Sudan's leadership bid drew criticism from rights groups that say a Sudanese presidency would hurt AU efforts to improve Africa's record on democracy and human rights. Several African regional blocs also oppose it.
Mustafa Osman Ismail, Sudan's presidential adviser on foreign affairs, said on Monday: "We do not want to make any division in order to achieve an objective, so if that means that Sudan should withdraw, we will withdraw."
Ismail's comments followed several hours of talks among heads of state.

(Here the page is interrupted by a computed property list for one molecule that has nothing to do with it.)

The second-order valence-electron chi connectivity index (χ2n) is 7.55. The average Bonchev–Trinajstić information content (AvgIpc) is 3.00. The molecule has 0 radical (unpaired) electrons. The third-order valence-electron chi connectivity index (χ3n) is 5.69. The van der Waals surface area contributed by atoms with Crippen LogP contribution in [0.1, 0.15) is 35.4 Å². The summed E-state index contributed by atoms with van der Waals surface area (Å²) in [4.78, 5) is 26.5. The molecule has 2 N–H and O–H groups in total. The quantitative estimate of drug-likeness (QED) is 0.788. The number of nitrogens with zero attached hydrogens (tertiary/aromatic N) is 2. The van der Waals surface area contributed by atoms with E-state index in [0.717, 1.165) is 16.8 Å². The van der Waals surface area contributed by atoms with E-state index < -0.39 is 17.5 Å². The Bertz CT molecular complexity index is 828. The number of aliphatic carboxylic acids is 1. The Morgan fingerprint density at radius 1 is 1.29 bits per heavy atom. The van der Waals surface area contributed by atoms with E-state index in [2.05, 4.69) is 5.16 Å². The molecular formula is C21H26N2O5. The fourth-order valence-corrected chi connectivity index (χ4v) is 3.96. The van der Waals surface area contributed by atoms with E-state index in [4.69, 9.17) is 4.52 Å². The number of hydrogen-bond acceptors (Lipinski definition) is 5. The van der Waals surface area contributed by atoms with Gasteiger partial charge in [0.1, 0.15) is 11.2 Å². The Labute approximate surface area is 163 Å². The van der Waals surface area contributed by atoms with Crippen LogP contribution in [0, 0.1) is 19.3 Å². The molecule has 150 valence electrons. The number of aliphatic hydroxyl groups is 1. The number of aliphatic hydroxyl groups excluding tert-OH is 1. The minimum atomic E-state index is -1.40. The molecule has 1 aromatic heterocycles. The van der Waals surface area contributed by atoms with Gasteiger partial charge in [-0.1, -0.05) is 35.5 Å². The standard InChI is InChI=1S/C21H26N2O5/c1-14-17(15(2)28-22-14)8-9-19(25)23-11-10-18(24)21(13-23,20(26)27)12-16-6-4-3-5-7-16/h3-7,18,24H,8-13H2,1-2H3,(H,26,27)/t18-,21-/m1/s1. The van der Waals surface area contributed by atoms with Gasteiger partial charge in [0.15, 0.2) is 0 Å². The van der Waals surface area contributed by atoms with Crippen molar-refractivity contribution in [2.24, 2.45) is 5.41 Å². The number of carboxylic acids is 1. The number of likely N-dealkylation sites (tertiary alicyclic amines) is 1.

Sudan nominated itself to chair the 53-member AU, based on a tradition that the host of its summit becomes the organisation's next leader.
Sudan, which is under fire for rights abuses, wants to succeed Nigeria at the two-day summit that opened in Khartoum on Monday.
"The general consensus is Nigeria [will stay on]. It will be for 12 months," a delegate, who asked not to be named, said as the private meeting of heads of state and ministers broke up.
Earlier an AU official and delegates said five African states had asked Sudan on Sunday to withdraw.